New Rules Make It Tougher For Fresh Overseas Graduates To Get Jobs Too
It will soon become a lot more expensive for overseas students to study in the UK. An overseas applicant for a Tier 4 (student) visa needs to show that heshe has enough funds not just for their educational fees, but also to meet the cost of living (referred to as maintenance fund). The maintenance fund requirement has risen by 24%.Further, unless a student has a graduate-level job on hand, heshe has to return to their home country on completion of studies. Both these changes will come into force from November 12.
The cost increase will impact many Indian aspirants, and the restrictive job provisions will dampen the dreams of those currently studying in the UK. Indians there constitute the second largest group of overseas students. Students from India in the UK numbered 19,750 during 201314, though this was a drop of 2,635 from the previous year, according to data released by the UK’s Higher Education Statistics Agency .
For a course of over nine months, an overseas student applying for a visa needs to have a maintenance fund of about £11,385 (about Rs 11 lakh) for London-based institutions and £9,135 (about Rs 9 lakh) for outside London. For courses of shorter durations, monthly maintenance funds have been specified at £1,265 (about Rs 1.26 lakh) for London and £1,015 (about Rs 1.01 lakh) for outside London.
The provision allowing students with an `established presence’ in the UK to meet a lower requirement will also be removed from November 12. Going forward, students who have completed bachelors in the UK and are starting masters will be required to hold the same level of funds as a student who is new to the UK.
The maintenance fund, required to be in place when applying for a visa needs to be a cash deposit; even an overdraft facility is not permitted. In case a UK-based relative is helping the overseas student, the money towards the maintenance fund needs to be transferred to the student or hisher parent or guardian’s account. Proof of holding such fund needs to be submit ted when applying for the visa.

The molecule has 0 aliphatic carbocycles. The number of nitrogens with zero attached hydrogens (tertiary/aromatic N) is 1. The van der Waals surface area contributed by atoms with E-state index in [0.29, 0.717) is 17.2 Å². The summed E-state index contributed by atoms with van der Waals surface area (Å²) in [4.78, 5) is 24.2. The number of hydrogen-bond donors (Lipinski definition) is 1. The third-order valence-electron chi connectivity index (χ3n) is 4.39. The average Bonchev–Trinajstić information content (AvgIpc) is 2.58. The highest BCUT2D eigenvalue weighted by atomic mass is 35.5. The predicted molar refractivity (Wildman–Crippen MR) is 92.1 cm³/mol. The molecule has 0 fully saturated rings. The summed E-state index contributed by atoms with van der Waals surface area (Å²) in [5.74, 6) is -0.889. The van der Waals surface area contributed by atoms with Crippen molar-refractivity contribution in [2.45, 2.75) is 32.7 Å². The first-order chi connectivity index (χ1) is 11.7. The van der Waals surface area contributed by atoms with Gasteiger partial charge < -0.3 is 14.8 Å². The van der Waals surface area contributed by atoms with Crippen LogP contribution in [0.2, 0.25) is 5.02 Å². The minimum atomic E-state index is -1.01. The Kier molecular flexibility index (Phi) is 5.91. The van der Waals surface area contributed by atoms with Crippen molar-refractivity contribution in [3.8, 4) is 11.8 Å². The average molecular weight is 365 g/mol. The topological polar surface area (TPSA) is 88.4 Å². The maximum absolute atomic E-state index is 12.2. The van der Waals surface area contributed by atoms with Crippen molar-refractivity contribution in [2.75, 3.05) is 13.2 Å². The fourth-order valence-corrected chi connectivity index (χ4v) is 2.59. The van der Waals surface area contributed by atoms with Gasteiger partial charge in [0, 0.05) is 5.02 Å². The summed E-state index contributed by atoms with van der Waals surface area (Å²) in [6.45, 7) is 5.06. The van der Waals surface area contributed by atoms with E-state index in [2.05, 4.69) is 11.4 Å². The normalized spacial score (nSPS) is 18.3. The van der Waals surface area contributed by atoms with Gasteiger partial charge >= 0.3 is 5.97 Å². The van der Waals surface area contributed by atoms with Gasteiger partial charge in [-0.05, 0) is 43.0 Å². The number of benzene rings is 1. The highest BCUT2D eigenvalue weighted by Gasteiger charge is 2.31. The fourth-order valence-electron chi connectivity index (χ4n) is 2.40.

In another big change, overseas students who have completed further educational courses will not be per mitted to extend their student (Tier 4 visa or switch to a points-based scheme visa such as a skilled worker (Tier 2) visa without first leaving the UK. This change does not affect inter national students who complete a de gree in the UK and then wish to start a masters course, or those who have managed to get a graduate-level job while in the country.
“As Tier 4 visas for courses of 12 or more months are normally granted for the duration of the educationa course plus four months, overseas stu dents have just four months within which to find a job or else have to re turn home,“ explains an educationa counsellor attached to a UK institute.“The UK should aim to strike a balance between maintaining its reputa ion as an international centre for eading study and research, while implementing measures to counter bogus educational establishments.These are very different challenges which require distinct solutions,“ says Margaret Burton, EY-UK partner specialising in global immigration.
“Further restrictions on legitimate students, coupled with the increased cost of studying in the UK, could have an adverse effect on the numbers of students that choose the UK as their study ocation. Removing students from the UK’s net migration targets could help reverse that trend,“ adds Burton.
Students are trying to work their way around these challenges. “My counsellor has advised me to start applying at several companies, in my last semester or even earlier,“ says a student hoping to get a job in London’s financial sector. “If I have to return to India empty-handed, I know it will be mpossible to then get a UK-based job; no investment banking outfit will agree o a telephone or Skype interview.“
Source: TOI 28 Oct’2015